Cross docking is a popular distribution system for fast-moving consumer goods. However it can be used in a variety of other industries, and is an option to consider if you’re thinking about ways to streamline your supply chain.
In this article we explain the the meaning of cross docking, look at what a cross dock warehouse does, explore cross docking pros and cons, and present three short cross docking case studies.
We also look at how you can work out if cross docking would suit your business – and if so, how you’d go about implementing it.
What is cross docking?
Cross docking is when you receive goods from a supplier’s vehicle (train or truck) and move them directly onto an outbound vehicle to be transported to your customer – so there’s minimal to no storage time.
In practical terms, cross docking means goods are transported into a docking terminal, then shifted within a short time to outbound transportation. The goods are sorted and transported to their final destination.
This removes the ‘storage’ element of warehousing logistics, and saves on costs, warehousing space, time and labour.
Cross docking originated in the 1930s, and has evolved over time as logistics and management of goods has become more reliant on technology. But the principles of the ‘light touch’ transfer of goods has remained largely the same.
Pre-distribution vs post-distribution cross docking
Cross docking is usually split into two types – pre-distribution, and post-distribution.
In pre-distribution cross docking, goods are arranged and packed for final delivery to identified customers – in other words, goods are assigned to customers even before they leave the supplier.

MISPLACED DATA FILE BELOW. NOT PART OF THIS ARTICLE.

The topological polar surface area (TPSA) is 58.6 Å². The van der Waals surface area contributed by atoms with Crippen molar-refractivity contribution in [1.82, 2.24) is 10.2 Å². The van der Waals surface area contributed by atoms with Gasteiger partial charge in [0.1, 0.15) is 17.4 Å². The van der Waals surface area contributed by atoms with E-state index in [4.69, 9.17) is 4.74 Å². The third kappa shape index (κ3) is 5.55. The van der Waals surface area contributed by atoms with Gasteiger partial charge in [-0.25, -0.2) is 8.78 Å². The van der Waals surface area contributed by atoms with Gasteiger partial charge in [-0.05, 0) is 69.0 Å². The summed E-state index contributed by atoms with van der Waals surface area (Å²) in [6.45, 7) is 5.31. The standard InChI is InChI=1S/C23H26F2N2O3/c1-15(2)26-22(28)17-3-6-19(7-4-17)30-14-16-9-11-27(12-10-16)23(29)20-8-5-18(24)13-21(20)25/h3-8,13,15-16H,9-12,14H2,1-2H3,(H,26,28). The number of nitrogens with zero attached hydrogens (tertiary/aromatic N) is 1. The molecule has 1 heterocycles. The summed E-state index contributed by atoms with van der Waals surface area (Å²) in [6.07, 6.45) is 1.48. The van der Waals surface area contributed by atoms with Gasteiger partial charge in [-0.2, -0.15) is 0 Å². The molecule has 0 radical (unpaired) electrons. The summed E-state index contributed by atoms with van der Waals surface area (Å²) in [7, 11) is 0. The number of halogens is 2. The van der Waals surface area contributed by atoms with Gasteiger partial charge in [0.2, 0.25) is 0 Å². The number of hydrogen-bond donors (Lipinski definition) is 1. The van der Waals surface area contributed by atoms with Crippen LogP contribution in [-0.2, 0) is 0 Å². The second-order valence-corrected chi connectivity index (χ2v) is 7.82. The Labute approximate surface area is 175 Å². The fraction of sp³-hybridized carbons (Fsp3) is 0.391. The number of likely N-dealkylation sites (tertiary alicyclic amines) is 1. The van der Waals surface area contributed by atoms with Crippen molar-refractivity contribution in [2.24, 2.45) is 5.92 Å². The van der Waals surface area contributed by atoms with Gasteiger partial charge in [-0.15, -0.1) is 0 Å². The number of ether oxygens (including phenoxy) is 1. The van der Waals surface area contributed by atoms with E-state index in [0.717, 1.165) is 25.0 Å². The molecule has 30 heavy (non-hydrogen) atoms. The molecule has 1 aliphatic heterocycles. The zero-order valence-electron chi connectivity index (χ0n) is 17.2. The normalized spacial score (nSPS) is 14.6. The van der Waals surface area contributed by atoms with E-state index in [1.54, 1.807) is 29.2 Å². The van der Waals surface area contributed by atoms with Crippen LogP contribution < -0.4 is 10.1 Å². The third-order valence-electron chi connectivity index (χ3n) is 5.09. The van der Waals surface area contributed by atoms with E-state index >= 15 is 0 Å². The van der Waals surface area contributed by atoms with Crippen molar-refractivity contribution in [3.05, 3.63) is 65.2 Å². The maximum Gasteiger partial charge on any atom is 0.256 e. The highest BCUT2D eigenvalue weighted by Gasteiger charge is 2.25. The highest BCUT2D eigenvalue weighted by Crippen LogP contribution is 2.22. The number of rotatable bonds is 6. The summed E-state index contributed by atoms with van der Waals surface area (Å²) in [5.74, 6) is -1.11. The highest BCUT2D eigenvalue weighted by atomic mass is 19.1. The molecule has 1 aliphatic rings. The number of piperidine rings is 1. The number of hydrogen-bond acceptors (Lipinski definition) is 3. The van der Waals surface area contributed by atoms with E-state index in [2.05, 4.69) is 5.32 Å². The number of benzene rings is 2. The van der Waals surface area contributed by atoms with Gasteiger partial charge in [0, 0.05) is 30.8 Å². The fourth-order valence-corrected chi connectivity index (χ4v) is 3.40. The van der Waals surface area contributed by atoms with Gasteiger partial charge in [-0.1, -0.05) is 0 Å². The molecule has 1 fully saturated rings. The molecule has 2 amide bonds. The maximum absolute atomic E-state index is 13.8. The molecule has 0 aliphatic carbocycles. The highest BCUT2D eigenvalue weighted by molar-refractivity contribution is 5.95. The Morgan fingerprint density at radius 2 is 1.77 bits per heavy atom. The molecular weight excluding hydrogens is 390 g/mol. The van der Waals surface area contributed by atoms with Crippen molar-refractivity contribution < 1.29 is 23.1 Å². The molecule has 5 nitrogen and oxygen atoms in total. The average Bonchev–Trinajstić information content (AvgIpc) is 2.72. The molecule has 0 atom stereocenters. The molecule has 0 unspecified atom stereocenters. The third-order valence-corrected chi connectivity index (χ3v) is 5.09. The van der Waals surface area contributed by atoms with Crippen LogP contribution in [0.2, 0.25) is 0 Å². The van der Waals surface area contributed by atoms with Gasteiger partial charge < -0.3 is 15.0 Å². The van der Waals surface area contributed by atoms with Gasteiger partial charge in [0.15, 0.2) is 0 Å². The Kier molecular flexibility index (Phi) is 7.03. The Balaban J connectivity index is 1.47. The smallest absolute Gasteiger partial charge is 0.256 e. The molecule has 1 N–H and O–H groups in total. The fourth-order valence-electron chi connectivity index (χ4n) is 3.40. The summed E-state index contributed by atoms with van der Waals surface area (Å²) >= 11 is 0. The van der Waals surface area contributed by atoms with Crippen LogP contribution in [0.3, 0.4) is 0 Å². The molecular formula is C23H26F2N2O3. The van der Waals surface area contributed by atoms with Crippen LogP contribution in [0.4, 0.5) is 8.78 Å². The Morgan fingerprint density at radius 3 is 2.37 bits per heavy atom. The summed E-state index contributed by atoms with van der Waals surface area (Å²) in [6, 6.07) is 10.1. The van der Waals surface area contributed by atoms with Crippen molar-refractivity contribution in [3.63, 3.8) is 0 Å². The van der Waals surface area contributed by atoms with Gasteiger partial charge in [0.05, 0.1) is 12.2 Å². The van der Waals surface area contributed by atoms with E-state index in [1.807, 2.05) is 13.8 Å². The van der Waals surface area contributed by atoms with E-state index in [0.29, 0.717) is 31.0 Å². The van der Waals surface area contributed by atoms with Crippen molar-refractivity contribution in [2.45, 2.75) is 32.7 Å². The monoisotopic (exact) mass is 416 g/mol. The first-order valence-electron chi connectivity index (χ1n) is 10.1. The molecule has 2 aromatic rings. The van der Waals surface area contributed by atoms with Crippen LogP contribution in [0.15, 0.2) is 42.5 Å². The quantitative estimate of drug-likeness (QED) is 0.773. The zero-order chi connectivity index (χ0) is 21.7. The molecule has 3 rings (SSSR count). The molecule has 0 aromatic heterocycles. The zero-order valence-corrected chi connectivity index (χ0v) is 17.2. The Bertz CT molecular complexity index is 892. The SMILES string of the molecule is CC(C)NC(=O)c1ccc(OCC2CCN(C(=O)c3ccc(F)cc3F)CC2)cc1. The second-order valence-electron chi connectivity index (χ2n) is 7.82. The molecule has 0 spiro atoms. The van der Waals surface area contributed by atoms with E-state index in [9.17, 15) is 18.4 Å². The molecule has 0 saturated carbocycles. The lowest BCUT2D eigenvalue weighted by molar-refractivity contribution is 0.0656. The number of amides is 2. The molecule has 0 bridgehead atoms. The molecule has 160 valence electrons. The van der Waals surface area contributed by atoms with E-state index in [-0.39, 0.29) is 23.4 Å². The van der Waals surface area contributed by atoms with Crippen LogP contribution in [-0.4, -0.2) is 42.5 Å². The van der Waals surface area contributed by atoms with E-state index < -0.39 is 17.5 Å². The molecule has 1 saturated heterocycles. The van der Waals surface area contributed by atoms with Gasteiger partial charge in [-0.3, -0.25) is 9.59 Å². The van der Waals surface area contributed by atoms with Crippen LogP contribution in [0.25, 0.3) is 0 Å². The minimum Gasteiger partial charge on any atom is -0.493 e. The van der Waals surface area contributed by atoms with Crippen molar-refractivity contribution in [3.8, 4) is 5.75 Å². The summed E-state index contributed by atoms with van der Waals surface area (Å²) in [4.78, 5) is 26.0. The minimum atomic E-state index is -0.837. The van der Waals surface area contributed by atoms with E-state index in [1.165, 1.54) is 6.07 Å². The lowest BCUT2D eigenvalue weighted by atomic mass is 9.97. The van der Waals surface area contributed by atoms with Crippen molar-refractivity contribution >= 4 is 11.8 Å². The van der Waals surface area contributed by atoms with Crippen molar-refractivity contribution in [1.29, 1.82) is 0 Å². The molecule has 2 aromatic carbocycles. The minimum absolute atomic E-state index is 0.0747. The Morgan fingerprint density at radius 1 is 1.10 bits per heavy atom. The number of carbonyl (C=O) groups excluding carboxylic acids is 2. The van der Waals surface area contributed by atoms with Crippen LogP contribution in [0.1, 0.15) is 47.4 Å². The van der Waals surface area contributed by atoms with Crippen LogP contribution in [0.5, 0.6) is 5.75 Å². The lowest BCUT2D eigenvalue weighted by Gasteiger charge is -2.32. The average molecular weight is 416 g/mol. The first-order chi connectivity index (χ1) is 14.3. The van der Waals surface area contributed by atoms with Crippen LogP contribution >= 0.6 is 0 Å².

In the post-distribution system goods are sorted at a later stage, once the customers have been identified. By delaying decisions about how to distribute the goods, the business can make informed decisions to meet customer demand using up-to-date sales data. On this model, goods can spend slightly more time in the distribution centre.
Cross docking vs direct shipments – what’s the difference?
Cross docking is widely used by manufacturers, but there are alternatives like direct shipping – and there are significant differences between the two.
Cross docking involves using a distribution centre – albeit for a short time – while the goods are transferred from inbound to outbound transportation. That means cross docking relies on a hub that has the infrastructure and expertise to ensure the efficiency of the delivery chain.